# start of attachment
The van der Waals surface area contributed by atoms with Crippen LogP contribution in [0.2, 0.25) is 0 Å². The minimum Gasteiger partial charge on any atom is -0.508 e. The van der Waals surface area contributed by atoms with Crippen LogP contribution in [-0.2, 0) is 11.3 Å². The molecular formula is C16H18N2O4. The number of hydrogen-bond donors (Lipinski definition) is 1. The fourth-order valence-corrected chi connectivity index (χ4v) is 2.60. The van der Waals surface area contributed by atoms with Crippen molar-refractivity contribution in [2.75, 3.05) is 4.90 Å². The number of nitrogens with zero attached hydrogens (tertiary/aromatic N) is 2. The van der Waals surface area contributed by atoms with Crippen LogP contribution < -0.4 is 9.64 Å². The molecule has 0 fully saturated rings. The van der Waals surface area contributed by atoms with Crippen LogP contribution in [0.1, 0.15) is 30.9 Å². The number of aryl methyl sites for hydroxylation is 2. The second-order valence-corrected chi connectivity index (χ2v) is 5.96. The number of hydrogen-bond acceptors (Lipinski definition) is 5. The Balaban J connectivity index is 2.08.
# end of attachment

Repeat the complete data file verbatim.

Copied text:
The van der Waals surface area contributed by atoms with Crippen LogP contribution in [0.2, 0.25) is 0 Å². The minimum Gasteiger partial charge on any atom is -0.508 e. The van der Waals surface area contributed by atoms with Crippen LogP contribution in [-0.2, 0) is 11.3 Å². The molecular formula is C16H18N2O4. The number of hydrogen-bond donors (Lipinski definition) is 1. The fourth-order valence-corrected chi connectivity index (χ4v) is 2.60. The van der Waals surface area contributed by atoms with Crippen molar-refractivity contribution in [2.75, 3.05) is 4.90 Å². The number of nitrogens with zero attached hydrogens (tertiary/aromatic N) is 2. The van der Waals surface area contributed by atoms with Crippen LogP contribution < -0.4 is 9.64 Å². The molecule has 0 fully saturated rings. The van der Waals surface area contributed by atoms with Crippen LogP contribution in [0.1, 0.15) is 30.9 Å². The number of aryl methyl sites for hydroxylation is 2. The second-order valence-corrected chi connectivity index (χ2v) is 5.96. The number of hydrogen-bond acceptors (Lipinski definition) is 5. The Balaban J connectivity index is 2.08.